Difference between revisions of "Tatra Mountains"
Revision as of 13:09, 31 May 2007
The Tatra Mountains  or Tatras or Tatra (in Polish and Slovak Tatry, which is a plural proper noun) is a mountain range on the border of Poland and Slovakia, the highest part of the Carpathian Mountains.
Note: The Tatra Mountains do not include the mountain range called Low Tatras (pl: Tatry Niskie, sk: Nízke Tatry). High Tatras (Vysoke Tatry) stretch in the northern part of Slovakia bordering Poland and belong to Carpathian mountain range. High Tatras are divided into three parts Western, High and Belianske Tatras. High Tatras belong to the national park (TANAP) and also are registered in UNESCO because many protected animals and plants occur in High Tatras. High Tatras consist of peaks, mountain lakes and basins. The highest peaks are called Gerlachovsky stit (2655), Krivan (2494), Rysy (2499) and Lomnicky stit (2632m). Gerlachovsky stit is the highest peak in Slovakia rising to 2655m above the sea level. November 2004 a huge storm destroyed a considerable part of the forest and disturbed natural fauna and flora. The trees that used to protect the soil from erosion are gone now and the topsoil is being exposed to rain and erosion. The disaster did not have such catastrophic impact on tourism, and all ski centers, hotels and cottages go on providing their services. To High Tatras indisputably belong Poprad that is a town stretching below High Tatras offering a beautiful town center, various types of accommodation, small air port for tourists and incredible view at High Tatras scenery.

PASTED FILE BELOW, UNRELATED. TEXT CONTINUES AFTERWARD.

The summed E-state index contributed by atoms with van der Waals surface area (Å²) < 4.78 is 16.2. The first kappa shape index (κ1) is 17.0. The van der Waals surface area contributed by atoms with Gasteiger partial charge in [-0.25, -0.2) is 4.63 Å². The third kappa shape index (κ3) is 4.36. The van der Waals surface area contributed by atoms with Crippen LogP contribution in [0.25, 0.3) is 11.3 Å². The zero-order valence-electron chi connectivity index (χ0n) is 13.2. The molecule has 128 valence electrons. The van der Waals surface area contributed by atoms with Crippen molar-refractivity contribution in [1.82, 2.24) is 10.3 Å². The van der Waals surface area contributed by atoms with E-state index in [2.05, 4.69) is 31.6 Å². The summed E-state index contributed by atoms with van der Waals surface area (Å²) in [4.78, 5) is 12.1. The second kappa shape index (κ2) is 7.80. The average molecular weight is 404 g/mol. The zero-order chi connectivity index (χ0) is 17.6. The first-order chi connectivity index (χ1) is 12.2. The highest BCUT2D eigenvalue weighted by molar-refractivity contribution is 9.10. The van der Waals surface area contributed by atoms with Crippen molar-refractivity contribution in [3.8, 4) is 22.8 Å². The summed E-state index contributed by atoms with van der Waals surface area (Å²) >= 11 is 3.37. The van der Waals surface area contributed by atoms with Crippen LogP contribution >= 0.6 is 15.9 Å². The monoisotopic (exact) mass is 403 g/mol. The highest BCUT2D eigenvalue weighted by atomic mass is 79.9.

Visiting From the Polish Side
Places to Stay
Throughout the Tatras there are scattered 'Chatas' or Chalets. These mountain chalets are an excellent way to experience the Tatra mountains. A well developed system of trails links the chalets with each other. If you're on the Slovakian side of the mountain range, you might want to take the funicular car from Starý Smokovec up to the first Chata. From there you can follow the trails up into the mountains. Every so often you'll come across a chata, where you can buy food, warm up over a cup of coffee, or even stay the night if there are any vacant beds. It's a good idea to bring along a map of the tatras.